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Working Capital to Operating Expense – Another Measure of Liquidity

By Bradley Zwilling
Illinois FBFM Association and Department of Agricultural and Consumer Economics
University of Illinois and
 
By Dale Lattz
Department of Agricultural and Consumer Economics
University of Illinois
 
In an earlier article (farmdoc daily January 17, 2020), we examined working capital to value of farm production for selected producer characteristics.  Working capital to value of farm production is one of the traditional measures of liquidity suggested by the Farm Financial Standards Council (FFSC), with others being current ratio and working capital.  Another way to measure liquidity is working capital to operating expense.  Overall, working capital to operating expense has declined since 2012.
 
Background
 
Using Illinois Farm Business Farm Management (FBFM) Association data, this article examines working capital to operating expenses for selected producer characteristics.  While working capital to value of farm production is a good measure of liquidity that is widely used, it is also good to compare working capital to operating expenses.  Operating expenses are all costs for the business minus interest, taxes, depreciation and amortization.  Working capital to operating expense shows how much of the normal operating expenses can be covered if no revenue.  The higher the figure, the more expenses can be covered and thus a stronger liquidity position.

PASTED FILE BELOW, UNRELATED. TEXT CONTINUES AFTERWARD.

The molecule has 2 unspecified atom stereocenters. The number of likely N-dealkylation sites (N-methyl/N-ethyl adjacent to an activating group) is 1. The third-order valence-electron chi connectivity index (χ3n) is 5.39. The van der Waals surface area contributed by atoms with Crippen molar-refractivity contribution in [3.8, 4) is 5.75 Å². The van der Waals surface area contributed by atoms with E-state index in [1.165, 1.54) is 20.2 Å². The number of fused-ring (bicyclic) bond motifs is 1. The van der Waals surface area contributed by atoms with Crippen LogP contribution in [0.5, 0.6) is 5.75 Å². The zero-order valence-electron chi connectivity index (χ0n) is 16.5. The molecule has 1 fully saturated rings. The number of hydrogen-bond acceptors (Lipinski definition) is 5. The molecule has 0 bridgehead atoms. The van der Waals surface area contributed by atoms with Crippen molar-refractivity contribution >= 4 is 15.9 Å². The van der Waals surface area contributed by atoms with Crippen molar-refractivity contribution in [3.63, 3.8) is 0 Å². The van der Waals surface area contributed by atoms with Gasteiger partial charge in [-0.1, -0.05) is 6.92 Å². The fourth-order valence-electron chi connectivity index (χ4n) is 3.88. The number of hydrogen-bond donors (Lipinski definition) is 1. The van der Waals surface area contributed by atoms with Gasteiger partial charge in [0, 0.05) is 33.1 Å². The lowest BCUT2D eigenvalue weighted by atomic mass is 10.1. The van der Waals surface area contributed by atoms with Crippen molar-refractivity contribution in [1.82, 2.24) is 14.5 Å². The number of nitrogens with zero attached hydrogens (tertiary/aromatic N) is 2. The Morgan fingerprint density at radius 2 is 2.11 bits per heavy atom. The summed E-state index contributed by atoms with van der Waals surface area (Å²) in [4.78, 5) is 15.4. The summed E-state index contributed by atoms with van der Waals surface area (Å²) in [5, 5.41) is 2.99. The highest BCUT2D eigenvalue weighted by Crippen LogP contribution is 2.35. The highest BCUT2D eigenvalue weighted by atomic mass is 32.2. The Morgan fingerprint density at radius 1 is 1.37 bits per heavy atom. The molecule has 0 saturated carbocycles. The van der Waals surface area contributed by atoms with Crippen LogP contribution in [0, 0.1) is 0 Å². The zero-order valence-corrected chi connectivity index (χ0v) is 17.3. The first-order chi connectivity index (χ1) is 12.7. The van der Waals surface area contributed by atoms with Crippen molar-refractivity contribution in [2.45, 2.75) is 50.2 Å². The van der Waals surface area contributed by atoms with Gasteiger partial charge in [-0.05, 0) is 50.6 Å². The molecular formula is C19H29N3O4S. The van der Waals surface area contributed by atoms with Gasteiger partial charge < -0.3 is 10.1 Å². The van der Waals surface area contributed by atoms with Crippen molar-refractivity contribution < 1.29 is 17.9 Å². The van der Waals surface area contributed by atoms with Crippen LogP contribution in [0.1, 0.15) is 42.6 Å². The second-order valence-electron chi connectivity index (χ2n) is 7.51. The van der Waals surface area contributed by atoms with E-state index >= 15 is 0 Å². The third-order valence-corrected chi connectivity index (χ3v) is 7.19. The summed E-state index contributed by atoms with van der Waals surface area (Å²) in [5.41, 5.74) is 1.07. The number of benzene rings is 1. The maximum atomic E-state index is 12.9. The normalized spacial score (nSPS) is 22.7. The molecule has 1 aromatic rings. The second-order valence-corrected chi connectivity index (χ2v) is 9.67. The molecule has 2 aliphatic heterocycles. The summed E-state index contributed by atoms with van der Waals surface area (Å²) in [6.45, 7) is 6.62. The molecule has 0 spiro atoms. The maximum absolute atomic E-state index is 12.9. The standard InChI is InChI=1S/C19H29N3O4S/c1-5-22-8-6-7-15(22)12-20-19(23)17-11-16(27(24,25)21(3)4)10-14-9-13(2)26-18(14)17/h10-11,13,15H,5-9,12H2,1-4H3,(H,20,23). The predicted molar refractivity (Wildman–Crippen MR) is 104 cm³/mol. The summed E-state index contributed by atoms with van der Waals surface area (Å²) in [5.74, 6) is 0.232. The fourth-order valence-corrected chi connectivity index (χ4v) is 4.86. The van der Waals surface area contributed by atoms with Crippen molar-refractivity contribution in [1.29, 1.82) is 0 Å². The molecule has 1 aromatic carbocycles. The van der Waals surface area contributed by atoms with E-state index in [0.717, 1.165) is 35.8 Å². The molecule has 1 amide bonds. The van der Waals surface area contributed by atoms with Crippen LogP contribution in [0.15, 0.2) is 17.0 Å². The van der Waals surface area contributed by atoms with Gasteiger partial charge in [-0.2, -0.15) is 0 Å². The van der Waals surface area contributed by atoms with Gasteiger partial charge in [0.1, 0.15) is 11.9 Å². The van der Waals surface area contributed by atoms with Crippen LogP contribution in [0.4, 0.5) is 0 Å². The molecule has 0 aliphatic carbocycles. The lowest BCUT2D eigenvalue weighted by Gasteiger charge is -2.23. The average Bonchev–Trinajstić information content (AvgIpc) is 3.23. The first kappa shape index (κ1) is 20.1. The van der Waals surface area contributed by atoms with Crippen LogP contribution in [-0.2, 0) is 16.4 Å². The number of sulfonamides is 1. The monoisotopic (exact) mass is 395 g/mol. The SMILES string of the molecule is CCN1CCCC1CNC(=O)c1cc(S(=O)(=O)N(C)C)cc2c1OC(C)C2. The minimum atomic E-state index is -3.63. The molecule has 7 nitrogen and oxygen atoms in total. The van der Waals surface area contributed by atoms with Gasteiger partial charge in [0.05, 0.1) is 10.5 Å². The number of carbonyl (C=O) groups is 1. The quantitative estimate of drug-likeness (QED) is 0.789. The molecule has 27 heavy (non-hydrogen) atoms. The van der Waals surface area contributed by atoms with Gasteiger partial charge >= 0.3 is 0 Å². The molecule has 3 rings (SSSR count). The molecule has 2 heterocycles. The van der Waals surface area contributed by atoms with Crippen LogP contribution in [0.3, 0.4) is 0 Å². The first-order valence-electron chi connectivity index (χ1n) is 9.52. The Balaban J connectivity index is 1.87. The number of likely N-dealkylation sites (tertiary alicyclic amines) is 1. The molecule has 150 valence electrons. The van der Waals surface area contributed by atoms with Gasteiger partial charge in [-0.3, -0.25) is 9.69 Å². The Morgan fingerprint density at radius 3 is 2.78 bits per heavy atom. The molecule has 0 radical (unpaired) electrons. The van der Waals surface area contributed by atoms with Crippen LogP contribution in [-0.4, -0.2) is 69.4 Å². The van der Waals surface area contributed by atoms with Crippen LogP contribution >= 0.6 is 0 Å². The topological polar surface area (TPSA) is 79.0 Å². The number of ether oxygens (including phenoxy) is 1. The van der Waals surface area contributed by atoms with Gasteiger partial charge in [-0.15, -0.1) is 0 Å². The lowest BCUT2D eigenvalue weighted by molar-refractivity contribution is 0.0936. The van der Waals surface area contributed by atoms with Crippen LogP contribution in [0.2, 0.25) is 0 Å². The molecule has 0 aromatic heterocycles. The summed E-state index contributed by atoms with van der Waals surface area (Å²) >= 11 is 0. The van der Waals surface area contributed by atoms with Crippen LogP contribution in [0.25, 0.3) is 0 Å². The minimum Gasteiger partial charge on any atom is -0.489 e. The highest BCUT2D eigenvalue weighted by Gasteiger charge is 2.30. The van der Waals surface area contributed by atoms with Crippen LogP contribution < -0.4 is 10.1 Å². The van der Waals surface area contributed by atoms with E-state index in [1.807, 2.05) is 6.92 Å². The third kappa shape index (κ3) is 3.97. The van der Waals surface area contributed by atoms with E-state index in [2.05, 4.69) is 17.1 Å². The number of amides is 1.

Comparing Working Capital to Value of Farm Production and Working Capital to Operating Expenses
 
Figure 1 shows the trends over time of the average farm in the FBFM database for each of the two measurements of liquidity.  As you can see, the two measures follow a similar trend over the last ten year period, however, working capital to operating expense is much more variable.
 
 
This variability is primarily due to the numerator in the calculation, or working capital.  Working capital is current assets minus current liabilities.  One main component of working capital is the end of year, or period, inventory.  So as the inventory value increases with everything else constant, so will working capital.  When dividing working capital by value of farm production and inventory value increases with everything else constant, then that ratio will stay the same because the change in inventory is part of the value of production.  However, during the run up in prices and inventory values from 2010 to 2012, operating expenses were not moving as fast, thus the larger increase in working capital to operating expense measure.  Since 2012, we have seen the two different measures of liquidity more closely aligned.
 
Working Capital to Operating Expense by Farm Type
 
Figure 2 charts the measurement of working capital to operating expense by farm type.  The four farm types are hog, grain, dairy and beef farms based on FBFM’s definition of these farms.  Grain farms are defined as farms where the value of feed fed was less than 40 percent of the crop returns.  Hog, beef and dairy farms are defined as farms where the value of feed fed was more than 40 percent of crop returns and the livestock enterprise (hog, dairy or beef) received the majority of the value of feed fed.